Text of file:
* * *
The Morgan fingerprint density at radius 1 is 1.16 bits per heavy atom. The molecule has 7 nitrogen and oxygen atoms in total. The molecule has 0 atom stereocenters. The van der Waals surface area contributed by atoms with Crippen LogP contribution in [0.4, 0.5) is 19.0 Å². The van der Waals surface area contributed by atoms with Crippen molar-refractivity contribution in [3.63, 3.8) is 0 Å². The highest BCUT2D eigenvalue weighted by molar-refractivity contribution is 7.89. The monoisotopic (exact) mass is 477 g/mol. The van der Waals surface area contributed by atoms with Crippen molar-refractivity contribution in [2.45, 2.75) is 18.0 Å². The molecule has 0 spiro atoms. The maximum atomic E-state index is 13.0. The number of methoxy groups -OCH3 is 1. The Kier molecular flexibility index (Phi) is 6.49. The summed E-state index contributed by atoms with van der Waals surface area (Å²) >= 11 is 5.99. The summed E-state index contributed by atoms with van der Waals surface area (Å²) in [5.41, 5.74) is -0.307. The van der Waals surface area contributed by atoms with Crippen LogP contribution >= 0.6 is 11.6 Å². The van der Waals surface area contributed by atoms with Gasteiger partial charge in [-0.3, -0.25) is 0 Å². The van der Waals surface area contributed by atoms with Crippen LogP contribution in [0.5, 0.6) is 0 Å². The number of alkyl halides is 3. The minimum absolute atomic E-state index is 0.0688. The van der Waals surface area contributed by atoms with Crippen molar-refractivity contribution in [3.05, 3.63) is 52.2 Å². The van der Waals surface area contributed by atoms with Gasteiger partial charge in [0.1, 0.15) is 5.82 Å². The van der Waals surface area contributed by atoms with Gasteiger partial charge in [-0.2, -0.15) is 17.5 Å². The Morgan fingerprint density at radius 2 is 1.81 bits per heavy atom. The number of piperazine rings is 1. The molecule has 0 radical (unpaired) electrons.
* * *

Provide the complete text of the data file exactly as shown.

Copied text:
The Morgan fingerprint density at radius 1 is 1.16 bits per heavy atom. The molecule has 7 nitrogen and oxygen atoms in total. The molecule has 0 atom stereocenters. The van der Waals surface area contributed by atoms with Crippen LogP contribution in [0.4, 0.5) is 19.0 Å². The van der Waals surface area contributed by atoms with Crippen molar-refractivity contribution in [3.63, 3.8) is 0 Å². The highest BCUT2D eigenvalue weighted by molar-refractivity contribution is 7.89. The monoisotopic (exact) mass is 477 g/mol. The van der Waals surface area contributed by atoms with Crippen molar-refractivity contribution in [2.45, 2.75) is 18.0 Å². The molecule has 0 spiro atoms. The maximum atomic E-state index is 13.0. The number of methoxy groups -OCH3 is 1. The Kier molecular flexibility index (Phi) is 6.49. The summed E-state index contributed by atoms with van der Waals surface area (Å²) >= 11 is 5.99. The summed E-state index contributed by atoms with van der Waals surface area (Å²) in [5.41, 5.74) is -0.307. The van der Waals surface area contributed by atoms with Crippen LogP contribution >= 0.6 is 11.6 Å². The van der Waals surface area contributed by atoms with Gasteiger partial charge in [-0.3, -0.25) is 0 Å². The van der Waals surface area contributed by atoms with Crippen LogP contribution in [0.5, 0.6) is 0 Å². The number of alkyl halides is 3. The minimum absolute atomic E-state index is 0.0688. The van der Waals surface area contributed by atoms with Crippen molar-refractivity contribution in [3.05, 3.63) is 52.2 Å². The van der Waals surface area contributed by atoms with Gasteiger partial charge in [0.1, 0.15) is 5.82 Å². The van der Waals surface area contributed by atoms with Gasteiger partial charge in [-0.2, -0.15) is 17.5 Å². The Morgan fingerprint density at radius 2 is 1.81 bits per heavy atom. The number of piperazine rings is 1. The molecule has 0 radical (unpaired) electrons.